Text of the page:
For this study, researchers wanted to test a subunit plague vaccine’s one-year immunogenicity and safety. In the first research, 240 healthy people between the ages of 18 and 55 were given two doses of 15 or 30 g plague vaccine on days 0 and 28, respectively. They tested the immunogenicity and safety of the plague vaccination for up to a year in our prolonged follow-up research. Titers of antibodies to envelope antigen fraction 1 (F1) antigen reached new highs at month 6, then gradually dropped to month 12, but remained higher than at day 56. At months 6 and 12, geometric mean titers (GMTs) of F1 were considerably greater in the 30 µg group than in the 15 µg group (P<0.0001 and P<0.001). At both time intervals, however, approximate 100% seroconversion rates of F1 antibodies were detected in both the 15 and 30 µg groups. Titers and seroconversion rates for antibodies to recombinant virulence (RV) antigen dropped dramatically at month 6 and continued to fall at month 12. The GMTs and seroconversion rates in the 15 and 30 µg groups were not substantially different. There were no significant adverse events (SAEs) associated with the vaccination.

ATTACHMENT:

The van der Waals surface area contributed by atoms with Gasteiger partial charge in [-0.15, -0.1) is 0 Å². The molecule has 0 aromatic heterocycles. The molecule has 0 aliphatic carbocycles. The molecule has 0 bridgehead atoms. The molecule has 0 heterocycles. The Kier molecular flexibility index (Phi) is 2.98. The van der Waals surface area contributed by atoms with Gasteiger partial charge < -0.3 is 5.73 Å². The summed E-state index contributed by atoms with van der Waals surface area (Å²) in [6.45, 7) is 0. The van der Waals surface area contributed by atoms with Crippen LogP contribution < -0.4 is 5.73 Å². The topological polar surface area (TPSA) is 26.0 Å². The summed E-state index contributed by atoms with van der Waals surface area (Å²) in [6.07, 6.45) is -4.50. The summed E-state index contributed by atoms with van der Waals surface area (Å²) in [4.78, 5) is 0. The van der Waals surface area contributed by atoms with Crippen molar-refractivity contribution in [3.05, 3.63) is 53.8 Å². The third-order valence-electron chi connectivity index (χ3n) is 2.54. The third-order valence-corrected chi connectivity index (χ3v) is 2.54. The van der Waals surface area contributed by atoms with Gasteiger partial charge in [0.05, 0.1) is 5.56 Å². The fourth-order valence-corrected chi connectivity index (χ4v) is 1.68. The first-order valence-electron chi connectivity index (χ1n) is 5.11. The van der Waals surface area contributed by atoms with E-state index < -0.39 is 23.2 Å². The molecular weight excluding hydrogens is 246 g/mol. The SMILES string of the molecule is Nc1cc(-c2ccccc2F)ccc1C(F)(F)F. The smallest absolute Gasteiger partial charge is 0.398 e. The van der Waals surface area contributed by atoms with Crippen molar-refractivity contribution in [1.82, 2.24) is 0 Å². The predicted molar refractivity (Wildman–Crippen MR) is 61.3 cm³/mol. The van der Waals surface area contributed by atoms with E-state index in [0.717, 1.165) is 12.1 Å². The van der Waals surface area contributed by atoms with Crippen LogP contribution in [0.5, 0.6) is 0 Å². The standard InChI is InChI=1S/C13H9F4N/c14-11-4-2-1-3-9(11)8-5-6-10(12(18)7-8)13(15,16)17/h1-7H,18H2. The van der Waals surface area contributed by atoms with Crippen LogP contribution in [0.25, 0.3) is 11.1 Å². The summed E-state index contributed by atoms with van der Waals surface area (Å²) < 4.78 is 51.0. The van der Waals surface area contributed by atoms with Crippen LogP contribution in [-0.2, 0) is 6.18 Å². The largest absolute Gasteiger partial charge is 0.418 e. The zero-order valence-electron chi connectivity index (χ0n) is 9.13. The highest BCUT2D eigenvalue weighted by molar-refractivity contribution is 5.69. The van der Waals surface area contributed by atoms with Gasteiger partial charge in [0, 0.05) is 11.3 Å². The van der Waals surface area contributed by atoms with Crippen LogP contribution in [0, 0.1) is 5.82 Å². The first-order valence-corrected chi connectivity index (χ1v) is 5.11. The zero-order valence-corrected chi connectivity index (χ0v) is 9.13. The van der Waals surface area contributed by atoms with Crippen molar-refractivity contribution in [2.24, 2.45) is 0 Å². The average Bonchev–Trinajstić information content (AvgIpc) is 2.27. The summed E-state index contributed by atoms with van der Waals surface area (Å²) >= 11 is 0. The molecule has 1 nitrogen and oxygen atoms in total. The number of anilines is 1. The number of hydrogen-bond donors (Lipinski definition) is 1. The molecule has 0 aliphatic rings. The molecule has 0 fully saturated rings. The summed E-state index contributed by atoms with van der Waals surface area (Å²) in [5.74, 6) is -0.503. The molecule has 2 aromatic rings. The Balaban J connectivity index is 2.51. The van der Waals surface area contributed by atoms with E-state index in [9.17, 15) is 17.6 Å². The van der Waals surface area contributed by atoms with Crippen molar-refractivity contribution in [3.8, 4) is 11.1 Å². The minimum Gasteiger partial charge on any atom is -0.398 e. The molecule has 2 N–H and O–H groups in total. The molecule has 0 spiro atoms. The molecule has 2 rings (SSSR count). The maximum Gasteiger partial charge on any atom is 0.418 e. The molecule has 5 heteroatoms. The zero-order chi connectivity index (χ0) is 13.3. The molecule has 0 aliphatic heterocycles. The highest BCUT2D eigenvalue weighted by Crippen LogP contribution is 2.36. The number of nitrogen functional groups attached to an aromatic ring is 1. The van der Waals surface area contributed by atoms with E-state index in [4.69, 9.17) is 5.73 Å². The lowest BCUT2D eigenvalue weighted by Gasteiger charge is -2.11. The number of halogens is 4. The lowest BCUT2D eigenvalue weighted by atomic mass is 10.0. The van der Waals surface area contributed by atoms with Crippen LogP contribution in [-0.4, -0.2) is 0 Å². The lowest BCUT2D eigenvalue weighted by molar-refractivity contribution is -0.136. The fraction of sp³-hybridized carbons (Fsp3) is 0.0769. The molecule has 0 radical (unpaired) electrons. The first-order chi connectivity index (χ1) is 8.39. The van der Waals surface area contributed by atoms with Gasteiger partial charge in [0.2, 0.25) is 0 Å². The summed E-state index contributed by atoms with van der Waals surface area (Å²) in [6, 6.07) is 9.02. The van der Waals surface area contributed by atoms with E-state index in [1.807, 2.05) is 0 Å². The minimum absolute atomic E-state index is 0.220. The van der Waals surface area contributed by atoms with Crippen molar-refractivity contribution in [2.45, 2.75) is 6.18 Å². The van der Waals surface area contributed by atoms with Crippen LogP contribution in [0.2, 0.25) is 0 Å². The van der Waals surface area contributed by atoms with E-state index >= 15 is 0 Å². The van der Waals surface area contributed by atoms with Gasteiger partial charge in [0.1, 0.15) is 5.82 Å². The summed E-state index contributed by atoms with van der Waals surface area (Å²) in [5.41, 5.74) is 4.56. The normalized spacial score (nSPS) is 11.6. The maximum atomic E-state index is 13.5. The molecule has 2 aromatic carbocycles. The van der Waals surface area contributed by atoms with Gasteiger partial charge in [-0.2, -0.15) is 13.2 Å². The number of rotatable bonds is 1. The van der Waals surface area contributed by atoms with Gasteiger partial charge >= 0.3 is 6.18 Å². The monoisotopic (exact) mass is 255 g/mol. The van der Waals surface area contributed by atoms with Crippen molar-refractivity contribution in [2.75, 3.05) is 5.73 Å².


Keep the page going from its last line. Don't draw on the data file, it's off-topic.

In individuals aged 18–55 years, the novel plague vaccine (F1+rV) generated a strong immune response that lasted up to 12 months and had an excellent safety profile.